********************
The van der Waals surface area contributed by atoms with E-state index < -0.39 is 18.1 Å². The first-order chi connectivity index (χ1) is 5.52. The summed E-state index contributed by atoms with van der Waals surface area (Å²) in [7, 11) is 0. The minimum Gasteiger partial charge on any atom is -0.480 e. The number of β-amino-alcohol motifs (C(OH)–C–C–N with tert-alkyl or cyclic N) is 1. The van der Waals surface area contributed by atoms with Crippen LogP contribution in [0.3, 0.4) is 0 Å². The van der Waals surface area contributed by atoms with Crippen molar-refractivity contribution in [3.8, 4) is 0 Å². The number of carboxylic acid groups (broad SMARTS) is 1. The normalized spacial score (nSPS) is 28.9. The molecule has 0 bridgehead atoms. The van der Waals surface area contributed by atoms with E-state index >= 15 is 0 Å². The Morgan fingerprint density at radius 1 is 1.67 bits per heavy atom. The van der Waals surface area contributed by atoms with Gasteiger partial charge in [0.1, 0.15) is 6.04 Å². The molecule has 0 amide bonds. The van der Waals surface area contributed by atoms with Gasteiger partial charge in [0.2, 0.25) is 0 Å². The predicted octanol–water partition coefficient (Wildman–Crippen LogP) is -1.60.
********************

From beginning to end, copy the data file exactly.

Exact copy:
The van der Waals surface area contributed by atoms with E-state index < -0.39 is 18.1 Å². The first-order chi connectivity index (χ1) is 5.52. The summed E-state index contributed by atoms with van der Waals surface area (Å²) in [7, 11) is 0. The minimum Gasteiger partial charge on any atom is -0.480 e. The number of β-amino-alcohol motifs (C(OH)–C–C–N with tert-alkyl or cyclic N) is 1. The van der Waals surface area contributed by atoms with Crippen LogP contribution in [0.3, 0.4) is 0 Å². The van der Waals surface area contributed by atoms with Crippen molar-refractivity contribution in [3.8, 4) is 0 Å². The number of carboxylic acid groups (broad SMARTS) is 1. The normalized spacial score (nSPS) is 28.9. The molecule has 0 bridgehead atoms. The van der Waals surface area contributed by atoms with E-state index >= 15 is 0 Å². The Morgan fingerprint density at radius 1 is 1.67 bits per heavy atom. The van der Waals surface area contributed by atoms with Gasteiger partial charge in [0.1, 0.15) is 6.04 Å². The molecule has 0 amide bonds. The van der Waals surface area contributed by atoms with Gasteiger partial charge in [0.2, 0.25) is 0 Å². The predicted octanol–water partition coefficient (Wildman–Crippen LogP) is -1.60.